With Biosecurity New Zealand and its primary sector partners, B3 has identified several research areas of particular interest, and research is underway on a number of them.  With the endorsement of Biosecurity New Zealand, B3 has also established a cross-Crown Research Institute FAW Biosecurity Science Consultative Group.  The group has access to expertise from across the New Zealand research community, and includes researchers from Australia and the Asia, who have had first-hand experience of this insect pest.

Populations of FAW have been detected at several locations in the North Island in the past few months.

Better Border Biosecurity (B3) Director Dr David Teulon says even if it does not establish at this time, there is a strong likelihood that FAW will continue to threaten New Zealand, as it can be blown across the Tasman Sea from Australia where it has firmly established.

“Just what this or any future incursion means for New Zealand is not clear.  FAW is a sub-topical/tropical insect and the extent to which it will overwinter and develop populations in sufficient numbers in New Zealand to cause significant damage to plants is uncertain,’’ he says.

“While we have known for some time that FAW might arrive in New Zealand, the recent detections have given us added impetus to try to understand its ability to survive in New Zealand, what plants it might attack and how it might be managed. As scientists, we know that it is important to continually re-examine existing knowledge and assumptions”.

Dr Teulon says at this early stage of a biosecurity incursion, B3 is able to focus its expertise and intensify its activity to support the ongoing response, as it did for the great white butterfly, kiwifruit vine canker (PSA) and myrtle rust outbreaks.  This is a short-term transitional position until other sources of funding are identified.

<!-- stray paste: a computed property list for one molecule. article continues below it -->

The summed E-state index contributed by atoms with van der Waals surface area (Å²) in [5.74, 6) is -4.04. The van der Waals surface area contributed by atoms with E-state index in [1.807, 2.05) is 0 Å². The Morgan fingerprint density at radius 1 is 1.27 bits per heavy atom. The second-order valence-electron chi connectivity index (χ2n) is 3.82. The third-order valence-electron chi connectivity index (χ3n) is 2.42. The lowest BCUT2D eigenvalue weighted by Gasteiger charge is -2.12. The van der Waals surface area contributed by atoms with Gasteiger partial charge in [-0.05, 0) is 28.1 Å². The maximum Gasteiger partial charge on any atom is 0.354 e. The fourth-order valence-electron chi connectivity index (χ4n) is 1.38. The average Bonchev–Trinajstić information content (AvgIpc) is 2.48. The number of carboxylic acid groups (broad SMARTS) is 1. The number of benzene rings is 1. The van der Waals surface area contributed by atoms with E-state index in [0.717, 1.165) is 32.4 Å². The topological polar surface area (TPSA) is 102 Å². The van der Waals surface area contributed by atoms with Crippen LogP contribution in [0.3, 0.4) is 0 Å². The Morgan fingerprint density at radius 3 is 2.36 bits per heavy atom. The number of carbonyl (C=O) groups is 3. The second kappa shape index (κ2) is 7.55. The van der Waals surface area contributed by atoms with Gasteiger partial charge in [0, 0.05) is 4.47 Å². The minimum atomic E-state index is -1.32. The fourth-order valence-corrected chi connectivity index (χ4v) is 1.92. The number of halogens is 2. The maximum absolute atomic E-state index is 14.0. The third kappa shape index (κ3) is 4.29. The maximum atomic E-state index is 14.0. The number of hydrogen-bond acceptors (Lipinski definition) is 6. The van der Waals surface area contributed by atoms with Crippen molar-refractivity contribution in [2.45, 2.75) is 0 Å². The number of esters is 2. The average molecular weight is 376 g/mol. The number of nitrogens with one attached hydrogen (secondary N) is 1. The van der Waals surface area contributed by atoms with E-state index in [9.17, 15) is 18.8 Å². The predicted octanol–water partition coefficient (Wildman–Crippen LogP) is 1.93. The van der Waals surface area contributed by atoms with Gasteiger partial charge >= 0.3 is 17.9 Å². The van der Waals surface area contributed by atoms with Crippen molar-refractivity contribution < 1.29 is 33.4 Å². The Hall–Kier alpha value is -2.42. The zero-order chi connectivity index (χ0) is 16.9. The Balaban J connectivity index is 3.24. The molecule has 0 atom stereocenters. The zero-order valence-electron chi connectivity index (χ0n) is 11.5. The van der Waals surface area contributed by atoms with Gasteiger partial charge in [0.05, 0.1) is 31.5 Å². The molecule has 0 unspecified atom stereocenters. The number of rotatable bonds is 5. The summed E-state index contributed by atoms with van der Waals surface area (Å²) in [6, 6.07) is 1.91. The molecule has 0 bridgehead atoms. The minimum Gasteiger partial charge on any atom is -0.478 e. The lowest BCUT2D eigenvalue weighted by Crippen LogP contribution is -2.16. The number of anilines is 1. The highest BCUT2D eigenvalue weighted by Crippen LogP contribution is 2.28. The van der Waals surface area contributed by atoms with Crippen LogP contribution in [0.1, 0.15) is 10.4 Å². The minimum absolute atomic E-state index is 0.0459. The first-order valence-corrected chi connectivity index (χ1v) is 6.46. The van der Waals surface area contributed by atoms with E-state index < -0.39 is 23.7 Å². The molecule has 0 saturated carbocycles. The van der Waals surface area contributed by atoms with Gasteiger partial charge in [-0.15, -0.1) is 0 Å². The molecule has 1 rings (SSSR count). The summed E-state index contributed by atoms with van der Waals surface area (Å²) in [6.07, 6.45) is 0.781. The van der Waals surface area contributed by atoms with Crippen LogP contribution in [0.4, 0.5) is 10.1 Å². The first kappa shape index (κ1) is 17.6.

With Biosecurity New Zealand and its primary sector partners,, B3 has identified several areas of particular interest and work is well underway on a number of them, Dr Teulon says.  They include:

  • Climate modelling to determine where FAW might overwinter and the likely number of generations it might have per year in different localities.
  • Spring assessment of FAW adult flights to provide further evidence of overwintering.
  • The potential for migration out of overwintering areas to other locations in New Zealand.
  • Genomic analysis that will help both confirm if the New Zealand FAW populations came from Australia and identify whether it is carrying resistance genes that may hinder future management.
  • The potential impact of FAW on indigenous plants through surveys of New Zealand plants in foreign botanic gardens.
  • The impact of FAW on plants of value to Māori (taonga) especially those found in Te Tai Tokerau/Northland.
  • Pre-emptive biocontrol, pheromones/baits, and mapping the distribution.

John Walsh, Biosecurity New Zealand’s Director of Readiness and Response and Chair of the Response Governance Group, says the proposed B3 areas of work directly support the outcomes Biosecurity New Zealand and its primary sector partners are trying to achieve.

“This work is really going to help us understand the current and future distribution of this pest and the impacts that it may have on our agricultural and horticultural industries and most treasured taonga species”.

“The initiative shown by B3 in approaching the response to provide technical and research capacity highlights the benefits of these scientific collaborations, and the greatly increased profile of biosecurity initiatives over the past few years.”